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Distributed for Reaktion Books

Mapping the Middle East

Mapping the Middle East explores the many ways people have visualized the vast area lying between the Atlantic Ocean and the Oxus and Indus River Valleys over the past millennium. By analyzing maps produced from the eleventh century on, Zayde Antrim emphasizes the deep roots of mapping in a region too often considered unexamined and unchanging before the modern period. As Antrim argues, better-known maps from the nineteenth and twentieth centuries—a period coinciding with European colonialism and the rise of the nation-state—not only obscure this rich past, but also constrain visions for the region’s future.

Organized chronologically, Mapping the Middle East addresses the medieval “Realm of Islam;” the sixteenth- to eighteenth-century Ottoman Empire; French and British colonialism through World War I; nationalism in modern Turkey, Iran, and Israel/Palestine; and alternative geographies in the twentieth and twenty-first centuries. Vivid color illustrations throughout allow readers to compare the maps themselves with Antrim’s analysis. Much more than a conventional history of cartography, Mapping the Middle East is an incisive critique of the changing relationship between maps and belonging in a dynamic world region over the past thousand years.

336 pages | 80 color plates, 6 halftones | 7 1/2 x 9 3/4 | © 2018

History: Middle Eastern History

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“In Middle Eastern studies, the history of cartography is a relatively underdeveloped field, certainly in comparison to other areas of the world. This excellent book on the history of mapping of the Middle East is a game-changer. It offers a sensible, accessible, and nuanced contextual analysis of maps of the Middle East since the early Islamic period to this day, including maps that appear in diverse media, not only the stand-alone map but also stamps, donation boxes, and art. To the best of my knowledge, no other book on the history of mapping in the region offers such an informative and informed introduction. Moreover, the author dares to cover both the premodern and modern traditions of mapping, a comparative intervention that enriches our understanding of every aspect of these maps. . . . This beautifully produced book should be of interest to a wide readership.”

Bulletin of SOAS

“In this analysis of a millennium of cartography of the ever-changing region, Antrim provides welcome insights into the evolving function and meaning of its maps. This detailed and lavishly illustrated volume spans the ‘realm of Islam’ (eleventh to sixteenth centuries), where maps served more as memory aids than accurate geographical representation. . . . Academic yet highly readable, this book presents the history behind the maps.”


“Antrim deserves credit for tackling a difficult subject that the current political system seems unable to resolve. . . . This is an exciting book that clearly belongs in any bibliography of the Middle East, in any course syllabus on the history of cartography, and on the bookshelf of anyone interested in the lasting consequences of exploration, discovery, and nation-building.”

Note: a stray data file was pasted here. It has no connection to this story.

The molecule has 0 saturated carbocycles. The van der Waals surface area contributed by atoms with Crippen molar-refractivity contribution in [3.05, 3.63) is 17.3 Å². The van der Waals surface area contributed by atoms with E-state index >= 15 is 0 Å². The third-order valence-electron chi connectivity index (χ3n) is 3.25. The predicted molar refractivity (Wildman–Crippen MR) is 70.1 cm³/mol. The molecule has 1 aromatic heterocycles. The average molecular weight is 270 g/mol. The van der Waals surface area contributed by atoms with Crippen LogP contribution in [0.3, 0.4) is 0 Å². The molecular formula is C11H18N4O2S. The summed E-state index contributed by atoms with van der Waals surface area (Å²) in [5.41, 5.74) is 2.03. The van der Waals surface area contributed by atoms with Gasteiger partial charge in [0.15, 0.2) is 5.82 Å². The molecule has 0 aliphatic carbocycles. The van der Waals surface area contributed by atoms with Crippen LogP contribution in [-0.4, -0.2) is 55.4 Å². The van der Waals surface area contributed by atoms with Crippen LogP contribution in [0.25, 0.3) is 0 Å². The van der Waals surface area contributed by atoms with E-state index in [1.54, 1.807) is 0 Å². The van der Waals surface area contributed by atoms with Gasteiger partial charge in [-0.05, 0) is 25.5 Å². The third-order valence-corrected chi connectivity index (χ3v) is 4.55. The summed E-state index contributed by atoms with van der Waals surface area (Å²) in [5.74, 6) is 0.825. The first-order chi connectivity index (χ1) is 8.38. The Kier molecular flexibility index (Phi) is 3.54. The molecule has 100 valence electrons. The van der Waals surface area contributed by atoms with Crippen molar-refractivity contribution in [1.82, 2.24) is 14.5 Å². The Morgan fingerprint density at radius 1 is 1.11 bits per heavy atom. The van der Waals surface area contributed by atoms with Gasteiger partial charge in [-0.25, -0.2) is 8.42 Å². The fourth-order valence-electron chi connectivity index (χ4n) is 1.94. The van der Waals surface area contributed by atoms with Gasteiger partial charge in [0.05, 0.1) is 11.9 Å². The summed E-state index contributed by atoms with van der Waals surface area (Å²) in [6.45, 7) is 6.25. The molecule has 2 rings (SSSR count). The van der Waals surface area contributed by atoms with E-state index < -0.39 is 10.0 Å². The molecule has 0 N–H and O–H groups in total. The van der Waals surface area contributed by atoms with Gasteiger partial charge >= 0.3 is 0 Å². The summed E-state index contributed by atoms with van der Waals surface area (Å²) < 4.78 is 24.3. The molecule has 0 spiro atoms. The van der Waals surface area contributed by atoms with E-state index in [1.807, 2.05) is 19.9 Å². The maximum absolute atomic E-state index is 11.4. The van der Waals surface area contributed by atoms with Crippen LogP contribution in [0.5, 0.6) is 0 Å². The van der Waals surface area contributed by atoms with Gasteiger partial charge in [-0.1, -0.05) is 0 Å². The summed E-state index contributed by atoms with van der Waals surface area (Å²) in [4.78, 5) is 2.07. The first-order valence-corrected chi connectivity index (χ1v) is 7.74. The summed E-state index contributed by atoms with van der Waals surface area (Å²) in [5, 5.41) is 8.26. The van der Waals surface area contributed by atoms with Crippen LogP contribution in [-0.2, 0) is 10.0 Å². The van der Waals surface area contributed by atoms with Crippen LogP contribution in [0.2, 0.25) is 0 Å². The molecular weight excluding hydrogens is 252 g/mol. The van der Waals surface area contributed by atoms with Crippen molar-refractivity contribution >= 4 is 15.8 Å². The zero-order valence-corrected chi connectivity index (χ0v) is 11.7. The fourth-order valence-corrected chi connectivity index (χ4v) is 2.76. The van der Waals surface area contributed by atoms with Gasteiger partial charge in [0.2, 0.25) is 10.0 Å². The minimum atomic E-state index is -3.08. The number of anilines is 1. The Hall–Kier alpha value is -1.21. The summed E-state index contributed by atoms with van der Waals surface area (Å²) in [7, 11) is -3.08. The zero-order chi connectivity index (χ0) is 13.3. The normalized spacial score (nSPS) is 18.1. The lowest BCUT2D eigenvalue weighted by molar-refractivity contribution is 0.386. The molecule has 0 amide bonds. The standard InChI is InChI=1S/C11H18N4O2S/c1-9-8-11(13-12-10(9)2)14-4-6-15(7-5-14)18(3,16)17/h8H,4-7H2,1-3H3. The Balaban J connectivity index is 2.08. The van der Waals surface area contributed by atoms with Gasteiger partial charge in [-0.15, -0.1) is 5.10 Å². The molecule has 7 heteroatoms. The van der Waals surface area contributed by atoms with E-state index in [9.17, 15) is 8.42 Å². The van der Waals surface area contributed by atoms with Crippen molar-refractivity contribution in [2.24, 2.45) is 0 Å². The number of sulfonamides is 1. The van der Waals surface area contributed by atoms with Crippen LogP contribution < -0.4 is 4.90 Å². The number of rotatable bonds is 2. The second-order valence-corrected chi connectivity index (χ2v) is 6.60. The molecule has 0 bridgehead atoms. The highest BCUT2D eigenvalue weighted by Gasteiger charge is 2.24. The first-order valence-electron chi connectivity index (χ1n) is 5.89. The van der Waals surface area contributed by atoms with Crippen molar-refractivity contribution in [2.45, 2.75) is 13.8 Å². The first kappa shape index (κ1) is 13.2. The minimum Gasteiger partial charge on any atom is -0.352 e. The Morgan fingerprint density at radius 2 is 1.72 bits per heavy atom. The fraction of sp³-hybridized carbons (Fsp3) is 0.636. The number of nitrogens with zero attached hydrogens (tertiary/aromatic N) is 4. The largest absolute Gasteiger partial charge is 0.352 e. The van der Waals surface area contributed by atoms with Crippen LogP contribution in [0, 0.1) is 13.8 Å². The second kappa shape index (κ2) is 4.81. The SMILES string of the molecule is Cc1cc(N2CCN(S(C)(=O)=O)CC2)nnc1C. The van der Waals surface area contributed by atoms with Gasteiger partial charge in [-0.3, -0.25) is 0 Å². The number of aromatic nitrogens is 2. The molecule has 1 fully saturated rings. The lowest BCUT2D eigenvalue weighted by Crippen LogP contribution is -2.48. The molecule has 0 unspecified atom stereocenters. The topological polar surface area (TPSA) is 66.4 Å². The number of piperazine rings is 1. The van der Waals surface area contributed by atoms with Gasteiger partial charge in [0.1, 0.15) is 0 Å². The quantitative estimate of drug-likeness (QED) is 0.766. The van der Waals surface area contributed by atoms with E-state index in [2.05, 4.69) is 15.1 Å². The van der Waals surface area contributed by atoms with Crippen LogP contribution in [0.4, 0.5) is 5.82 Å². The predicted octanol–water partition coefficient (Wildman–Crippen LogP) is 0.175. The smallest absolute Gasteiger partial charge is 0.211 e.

Terrae Incognitae

"This work offers a window into a fascinating subject.  It is very readable and well-compiled. It does justice to a great amount of recent researches in the history and theory of cartography. The book is incisive, beautiful, and will certainly attract readers well beyond academia."

Journal of Historical Geography

"An accomplished starting point for approaching the region, its contested histories, and its cartographic representations through time."

Historical Geography

"Throughout her pleasingly-written book, Antrim displays a creative, inquisitive, and eclectic mind that will content scholars and non-scholars alike. For its illustrations alone, Mapping the Middle East earns its place on library bookshelves. This certainly was the intent of the publisher, who has helped produce a narrative that will be agreeable to a non-academic audience, and that is at times almost pedagogical without, however, compromising its intellectual integrity. Moreover, this work is a visual feast, containing eighty-two gorgeous illustrations, mostly maps (evidently), as well as posters, stamps, art works, and other material artifacts. Antrim has thus produced an impressive work, both in its historical scope and in its expansive use of primary sources. . . . Mapping the Middle East also (explicitly and) effectively offers a needed alternative narrative to the Eurocentric narcissism, and implicit universalism, of many cartography studies, as well as to Eurocentric articulations of politics and culture, power and representation, and space and identity."

Canadian Journal of History / Annales canadiennes d’histoire

"Maps give the impression of being scientific, neutral, and authoritative. But beware! In this book Antrim has traced the way that maps have illustrated partisan perceptions and prejudices over the course of five centuries. She looks at the development of mapping of the Middle East from early modern times through the Ottoman years to the present. . . . Reaktion Books have presented us with a most attractive volume. The editing is excellent and the maps and illustrations beautifully reproduced."

Asian Affairs

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